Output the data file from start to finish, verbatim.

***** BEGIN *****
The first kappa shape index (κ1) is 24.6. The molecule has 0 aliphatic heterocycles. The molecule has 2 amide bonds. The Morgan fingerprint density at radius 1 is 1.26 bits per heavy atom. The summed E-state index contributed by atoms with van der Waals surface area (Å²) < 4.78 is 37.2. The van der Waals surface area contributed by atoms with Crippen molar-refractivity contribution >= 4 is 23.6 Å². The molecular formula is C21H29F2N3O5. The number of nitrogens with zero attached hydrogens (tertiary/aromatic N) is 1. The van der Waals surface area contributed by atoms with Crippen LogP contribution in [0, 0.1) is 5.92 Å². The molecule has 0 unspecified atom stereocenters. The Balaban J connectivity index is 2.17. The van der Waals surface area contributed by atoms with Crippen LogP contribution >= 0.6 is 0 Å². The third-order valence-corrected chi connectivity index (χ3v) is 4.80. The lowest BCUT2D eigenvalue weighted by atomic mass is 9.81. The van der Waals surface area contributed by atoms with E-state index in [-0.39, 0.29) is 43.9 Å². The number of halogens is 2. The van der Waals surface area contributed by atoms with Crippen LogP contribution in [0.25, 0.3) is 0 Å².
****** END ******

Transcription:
The first kappa shape index (κ1) is 24.6. The molecule has 0 aliphatic heterocycles. The molecule has 2 amide bonds. The Morgan fingerprint density at radius 1 is 1.26 bits per heavy atom. The summed E-state index contributed by atoms with van der Waals surface area (Å²) < 4.78 is 37.2. The van der Waals surface area contributed by atoms with Crippen molar-refractivity contribution >= 4 is 23.6 Å². The molecular formula is C21H29F2N3O5. The number of nitrogens with zero attached hydrogens (tertiary/aromatic N) is 1. The van der Waals surface area contributed by atoms with Crippen LogP contribution in [0, 0.1) is 5.92 Å². The molecule has 0 unspecified atom stereocenters. The Balaban J connectivity index is 2.17. The van der Waals surface area contributed by atoms with Crippen LogP contribution >= 0.6 is 0 Å². The third-order valence-corrected chi connectivity index (χ3v) is 4.80. The lowest BCUT2D eigenvalue weighted by atomic mass is 9.81. The van der Waals surface area contributed by atoms with E-state index in [-0.39, 0.29) is 43.9 Å². The number of halogens is 2. The van der Waals surface area contributed by atoms with Crippen LogP contribution in [0.25, 0.3) is 0 Å².